By 2050 we will have a true network of mobility solutions, and automobiles will likely look very different from how they look today.
Vehicle-to-infrastructure technologies will enable improved safety while allowing more vehicles to share the road.
The proliferation of digital maps and cell-based communications will provide better driver information and entertainment features.
In-car mobile communications and driver interfaces will become more intuitive. These systems will be able to proactively alert drivers to traffic jams and accidents.
Vehicles will “talk” to one another, and the mountains of data they generate will no longer be self-contained.
At Ford, we believe that mobility challenges – in urban as well as in rural settings – require the same level of attention and determination that we have put toward developing solutions for the environmental challenges faced by our industry. Where environmental sustainability is concerned, we have been making great strides with new vehicle technologies, alternative fuels and vastly cleaner solutions.
Ford was founded on providing personal mobility for everyone. And our Blueprint for Mobility, which builds upon our approach to our Blueprint for Sustainability, is based on an analysis of population growth, urbanization and other key societal and economic trends. Our goal is to make mobility affordable in every sense of the word – economically, environmentally and socially.
The Blueprint for Mobility is guiding our work and the necessary development of future sustainable, smart transportation systems and the steps required to get there. A key component will be partnership with the mobile telecommunications industry to create the infrastructure and technology needed to allow cars to “talk” to each other and to their surroundings.
In the near term (roughly the next five to seven years), technologies – including some that are already in vehicles – will continue to improve. The proliferation of digital maps and cell-based communications will provide better driver information and entertainment features, while in-car mobile communications and driver interfaces will become more intuitive. These systems will be able to proactively alert drivers to traffic jams and accidents. Increasingly, our vehicles will talk to one another, and the mountains of data they generate will no longer be self-contained.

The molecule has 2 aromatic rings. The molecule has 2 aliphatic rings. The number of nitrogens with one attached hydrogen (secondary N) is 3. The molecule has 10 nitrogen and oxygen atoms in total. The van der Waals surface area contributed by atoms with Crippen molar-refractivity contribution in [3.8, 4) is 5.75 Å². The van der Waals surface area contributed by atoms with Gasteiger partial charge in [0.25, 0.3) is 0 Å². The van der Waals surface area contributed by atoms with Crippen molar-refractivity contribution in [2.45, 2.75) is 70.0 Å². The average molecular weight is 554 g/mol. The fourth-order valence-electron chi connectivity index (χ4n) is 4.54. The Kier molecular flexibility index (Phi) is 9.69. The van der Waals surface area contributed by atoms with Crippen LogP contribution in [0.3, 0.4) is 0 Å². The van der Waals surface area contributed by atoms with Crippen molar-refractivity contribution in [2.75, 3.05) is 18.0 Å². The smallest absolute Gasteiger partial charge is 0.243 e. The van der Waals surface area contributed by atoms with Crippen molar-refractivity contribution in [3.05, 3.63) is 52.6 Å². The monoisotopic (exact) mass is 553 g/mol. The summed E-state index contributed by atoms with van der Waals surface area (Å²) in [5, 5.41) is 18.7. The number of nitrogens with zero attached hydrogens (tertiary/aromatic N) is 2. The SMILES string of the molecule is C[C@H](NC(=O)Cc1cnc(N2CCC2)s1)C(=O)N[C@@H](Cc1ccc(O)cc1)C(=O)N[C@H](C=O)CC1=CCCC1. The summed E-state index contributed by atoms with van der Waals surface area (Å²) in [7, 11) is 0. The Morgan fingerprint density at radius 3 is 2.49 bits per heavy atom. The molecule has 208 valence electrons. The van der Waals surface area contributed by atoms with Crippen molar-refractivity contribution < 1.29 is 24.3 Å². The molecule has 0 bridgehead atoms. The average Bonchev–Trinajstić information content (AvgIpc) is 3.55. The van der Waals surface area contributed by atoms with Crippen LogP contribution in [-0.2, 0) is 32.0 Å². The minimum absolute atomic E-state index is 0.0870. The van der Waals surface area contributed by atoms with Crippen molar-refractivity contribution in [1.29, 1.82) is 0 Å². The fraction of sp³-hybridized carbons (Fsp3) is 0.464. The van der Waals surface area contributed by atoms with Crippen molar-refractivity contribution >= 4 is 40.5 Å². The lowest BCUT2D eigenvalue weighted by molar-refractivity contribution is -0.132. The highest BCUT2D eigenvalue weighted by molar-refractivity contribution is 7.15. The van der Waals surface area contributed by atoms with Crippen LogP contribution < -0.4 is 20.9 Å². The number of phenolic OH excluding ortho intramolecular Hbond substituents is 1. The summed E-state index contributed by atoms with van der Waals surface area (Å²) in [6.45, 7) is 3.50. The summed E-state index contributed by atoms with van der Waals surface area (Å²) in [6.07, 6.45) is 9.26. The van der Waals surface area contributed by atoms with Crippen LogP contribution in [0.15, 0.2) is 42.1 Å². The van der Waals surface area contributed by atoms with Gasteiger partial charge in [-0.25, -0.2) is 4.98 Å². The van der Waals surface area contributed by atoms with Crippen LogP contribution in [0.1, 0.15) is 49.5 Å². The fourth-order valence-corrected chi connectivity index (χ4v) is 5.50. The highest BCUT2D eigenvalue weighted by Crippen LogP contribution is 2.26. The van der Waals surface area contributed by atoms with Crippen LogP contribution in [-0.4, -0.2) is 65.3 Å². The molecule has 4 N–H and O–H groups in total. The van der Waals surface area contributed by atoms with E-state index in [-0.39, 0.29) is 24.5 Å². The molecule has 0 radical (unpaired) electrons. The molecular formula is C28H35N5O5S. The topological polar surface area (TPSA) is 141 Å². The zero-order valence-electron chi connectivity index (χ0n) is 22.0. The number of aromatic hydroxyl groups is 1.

In the mid-term period (to about 2025), the amount of data that will flow to, from and through cars will continue to increase. Vehicle-to-vehicle and vehicle-to-infrastructure technologies will enable improved safety while allowing more vehicles to share the road. New technologies, such as our Traffic Jam Assist technology, will provide more sophisticated systems of semi-automated driving.
Meanwhile, the first efforts to integrate various pieces of the transportation network will begin, allowing cars to plug into public databases that recommend alternative transportation options such as trains, buses and carpools. Early versions of these advances are already being designed and tested.
In the long term, the urban transportation landscape will be radically different from what we know today. By 2050, we will have a true network of mobility solutions, and automobiles will likely look very different from how they look today.
Everything that is outlined in our Blueprint is technologically feasible. The key challenges are making things affordable and attainable to all customers, and finding ways for all stakeholders – the auto industry, governments, technology companies and more – to make the adaptations needed to the transportation infrastructure.
The bullets below provide more detail on the element of the Blueprint in the near, mid and long terms. The near term focuses primarily on technology that Ford is already developing. The mid and long term, meanwhile, set up a vision of what we think future mobility will look like and how Ford, the industry and society as a whole will need to evolve.